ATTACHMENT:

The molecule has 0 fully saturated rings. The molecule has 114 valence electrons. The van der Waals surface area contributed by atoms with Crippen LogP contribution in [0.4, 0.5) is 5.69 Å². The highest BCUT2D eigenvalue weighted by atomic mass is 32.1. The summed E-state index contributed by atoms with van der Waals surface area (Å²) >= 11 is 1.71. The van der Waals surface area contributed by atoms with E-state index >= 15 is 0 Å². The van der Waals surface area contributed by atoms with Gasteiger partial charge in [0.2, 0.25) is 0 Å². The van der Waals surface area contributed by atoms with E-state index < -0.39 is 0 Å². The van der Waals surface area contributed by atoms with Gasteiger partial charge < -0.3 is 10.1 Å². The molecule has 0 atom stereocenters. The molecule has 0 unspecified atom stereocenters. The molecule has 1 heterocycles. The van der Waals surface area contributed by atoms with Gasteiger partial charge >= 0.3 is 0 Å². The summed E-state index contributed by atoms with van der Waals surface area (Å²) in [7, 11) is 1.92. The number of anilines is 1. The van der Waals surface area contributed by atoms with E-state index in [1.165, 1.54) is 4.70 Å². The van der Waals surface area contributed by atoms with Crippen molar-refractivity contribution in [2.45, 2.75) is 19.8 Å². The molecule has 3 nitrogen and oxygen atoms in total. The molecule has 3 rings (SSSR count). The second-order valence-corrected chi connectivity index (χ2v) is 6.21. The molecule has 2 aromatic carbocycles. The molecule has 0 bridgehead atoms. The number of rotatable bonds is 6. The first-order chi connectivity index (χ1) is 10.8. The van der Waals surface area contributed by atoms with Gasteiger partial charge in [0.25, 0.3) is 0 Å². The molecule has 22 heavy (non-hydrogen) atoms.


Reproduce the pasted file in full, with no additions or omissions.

The molecule has 0 fully saturated rings. The molecule has 114 valence electrons. The van der Waals surface area contributed by atoms with Crippen LogP contribution in [0.4, 0.5) is 5.69 Å². The highest BCUT2D eigenvalue weighted by atomic mass is 32.1. The summed E-state index contributed by atoms with van der Waals surface area (Å²) >= 11 is 1.71. The van der Waals surface area contributed by atoms with E-state index >= 15 is 0 Å². The van der Waals surface area contributed by atoms with Gasteiger partial charge in [0.2, 0.25) is 0 Å². The van der Waals surface area contributed by atoms with E-state index < -0.39 is 0 Å². The van der Waals surface area contributed by atoms with Gasteiger partial charge < -0.3 is 10.1 Å². The molecule has 0 atom stereocenters. The molecule has 0 unspecified atom stereocenters. The molecule has 1 heterocycles. The van der Waals surface area contributed by atoms with Gasteiger partial charge >= 0.3 is 0 Å². The summed E-state index contributed by atoms with van der Waals surface area (Å²) in [7, 11) is 1.92. The number of anilines is 1. The van der Waals surface area contributed by atoms with E-state index in [1.165, 1.54) is 4.70 Å². The van der Waals surface area contributed by atoms with Crippen molar-refractivity contribution in [2.45, 2.75) is 19.8 Å². The molecule has 3 nitrogen and oxygen atoms in total. The molecule has 3 rings (SSSR count). The second-order valence-corrected chi connectivity index (χ2v) is 6.21. The molecule has 2 aromatic carbocycles. The molecule has 0 bridgehead atoms. The number of rotatable bonds is 6. The first-order chi connectivity index (χ1) is 10.8. The van der Waals surface area contributed by atoms with Gasteiger partial charge in [0.25, 0.3) is 0 Å². The molecule has 22 heavy (non-hydrogen) atoms.